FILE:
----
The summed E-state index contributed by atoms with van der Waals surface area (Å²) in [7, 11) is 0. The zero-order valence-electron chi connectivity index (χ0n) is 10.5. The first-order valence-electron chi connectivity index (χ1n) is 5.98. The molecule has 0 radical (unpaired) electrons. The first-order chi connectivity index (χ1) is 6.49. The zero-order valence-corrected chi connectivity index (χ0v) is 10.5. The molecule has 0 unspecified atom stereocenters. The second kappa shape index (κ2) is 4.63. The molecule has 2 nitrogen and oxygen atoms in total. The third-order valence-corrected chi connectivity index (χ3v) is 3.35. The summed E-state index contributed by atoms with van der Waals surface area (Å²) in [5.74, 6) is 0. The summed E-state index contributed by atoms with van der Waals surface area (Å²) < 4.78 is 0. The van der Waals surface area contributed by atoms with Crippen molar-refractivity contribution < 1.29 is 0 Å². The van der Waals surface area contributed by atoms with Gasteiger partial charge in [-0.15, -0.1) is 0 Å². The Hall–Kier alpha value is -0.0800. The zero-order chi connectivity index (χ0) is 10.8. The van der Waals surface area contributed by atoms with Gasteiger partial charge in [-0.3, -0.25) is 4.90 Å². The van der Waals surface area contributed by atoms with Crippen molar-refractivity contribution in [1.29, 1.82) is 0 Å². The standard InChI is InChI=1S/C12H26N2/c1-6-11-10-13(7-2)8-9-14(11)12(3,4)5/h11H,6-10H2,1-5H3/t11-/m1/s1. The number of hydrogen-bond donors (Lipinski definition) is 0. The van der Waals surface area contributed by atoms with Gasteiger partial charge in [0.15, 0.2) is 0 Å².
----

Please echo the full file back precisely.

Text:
The summed E-state index contributed by atoms with van der Waals surface area (Å²) in [7, 11) is 0. The zero-order valence-electron chi connectivity index (χ0n) is 10.5. The first-order valence-electron chi connectivity index (χ1n) is 5.98. The molecule has 0 radical (unpaired) electrons. The first-order chi connectivity index (χ1) is 6.49. The zero-order valence-corrected chi connectivity index (χ0v) is 10.5. The molecule has 0 unspecified atom stereocenters. The second kappa shape index (κ2) is 4.63. The molecule has 2 nitrogen and oxygen atoms in total. The third-order valence-corrected chi connectivity index (χ3v) is 3.35. The summed E-state index contributed by atoms with van der Waals surface area (Å²) in [5.74, 6) is 0. The summed E-state index contributed by atoms with van der Waals surface area (Å²) < 4.78 is 0. The van der Waals surface area contributed by atoms with Crippen molar-refractivity contribution < 1.29 is 0 Å². The van der Waals surface area contributed by atoms with Gasteiger partial charge in [-0.15, -0.1) is 0 Å². The Hall–Kier alpha value is -0.0800. The zero-order chi connectivity index (χ0) is 10.8. The van der Waals surface area contributed by atoms with Gasteiger partial charge in [-0.3, -0.25) is 4.90 Å². The van der Waals surface area contributed by atoms with Crippen molar-refractivity contribution in [1.29, 1.82) is 0 Å². The standard InChI is InChI=1S/C12H26N2/c1-6-11-10-13(7-2)8-9-14(11)12(3,4)5/h11H,6-10H2,1-5H3/t11-/m1/s1. The number of hydrogen-bond donors (Lipinski definition) is 0. The van der Waals surface area contributed by atoms with Gasteiger partial charge in [0.15, 0.2) is 0 Å².